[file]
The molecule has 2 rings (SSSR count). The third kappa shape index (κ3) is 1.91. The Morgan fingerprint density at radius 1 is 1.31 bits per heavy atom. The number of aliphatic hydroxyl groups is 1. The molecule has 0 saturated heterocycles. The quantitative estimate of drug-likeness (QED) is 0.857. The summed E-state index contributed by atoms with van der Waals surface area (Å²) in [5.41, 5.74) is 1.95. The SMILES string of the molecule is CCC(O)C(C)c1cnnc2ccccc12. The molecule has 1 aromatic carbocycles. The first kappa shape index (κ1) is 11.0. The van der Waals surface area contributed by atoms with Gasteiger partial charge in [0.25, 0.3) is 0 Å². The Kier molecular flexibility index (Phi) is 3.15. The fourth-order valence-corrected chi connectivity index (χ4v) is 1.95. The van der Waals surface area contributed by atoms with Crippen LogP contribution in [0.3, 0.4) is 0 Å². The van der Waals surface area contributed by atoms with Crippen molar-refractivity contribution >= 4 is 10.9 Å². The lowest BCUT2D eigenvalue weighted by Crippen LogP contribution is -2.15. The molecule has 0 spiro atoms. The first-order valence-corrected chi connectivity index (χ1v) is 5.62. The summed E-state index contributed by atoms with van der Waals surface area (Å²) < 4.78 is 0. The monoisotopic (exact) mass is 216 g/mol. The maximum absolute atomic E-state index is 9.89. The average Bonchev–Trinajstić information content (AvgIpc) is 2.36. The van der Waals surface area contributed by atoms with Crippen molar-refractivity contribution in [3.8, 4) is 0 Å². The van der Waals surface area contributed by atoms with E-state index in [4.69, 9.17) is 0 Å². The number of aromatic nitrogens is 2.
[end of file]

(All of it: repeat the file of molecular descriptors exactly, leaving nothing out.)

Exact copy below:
The molecule has 2 rings (SSSR count). The third kappa shape index (κ3) is 1.91. The Morgan fingerprint density at radius 1 is 1.31 bits per heavy atom. The number of aliphatic hydroxyl groups is 1. The molecule has 0 saturated heterocycles. The quantitative estimate of drug-likeness (QED) is 0.857. The summed E-state index contributed by atoms with van der Waals surface area (Å²) in [5.41, 5.74) is 1.95. The SMILES string of the molecule is CCC(O)C(C)c1cnnc2ccccc12. The molecule has 1 aromatic carbocycles. The first kappa shape index (κ1) is 11.0. The van der Waals surface area contributed by atoms with Gasteiger partial charge in [0.25, 0.3) is 0 Å². The Kier molecular flexibility index (Phi) is 3.15. The fourth-order valence-corrected chi connectivity index (χ4v) is 1.95. The van der Waals surface area contributed by atoms with Crippen LogP contribution in [0.3, 0.4) is 0 Å². The van der Waals surface area contributed by atoms with Crippen molar-refractivity contribution >= 4 is 10.9 Å². The lowest BCUT2D eigenvalue weighted by Crippen LogP contribution is -2.15. The molecule has 0 spiro atoms. The first-order valence-corrected chi connectivity index (χ1v) is 5.62. The summed E-state index contributed by atoms with van der Waals surface area (Å²) < 4.78 is 0. The monoisotopic (exact) mass is 216 g/mol. The maximum absolute atomic E-state index is 9.89. The average Bonchev–Trinajstić information content (AvgIpc) is 2.36. The van der Waals surface area contributed by atoms with Crippen molar-refractivity contribution in [3.8, 4) is 0 Å². The van der Waals surface area contributed by atoms with E-state index in [4.69, 9.17) is 0 Å². The number of aromatic nitrogens is 2.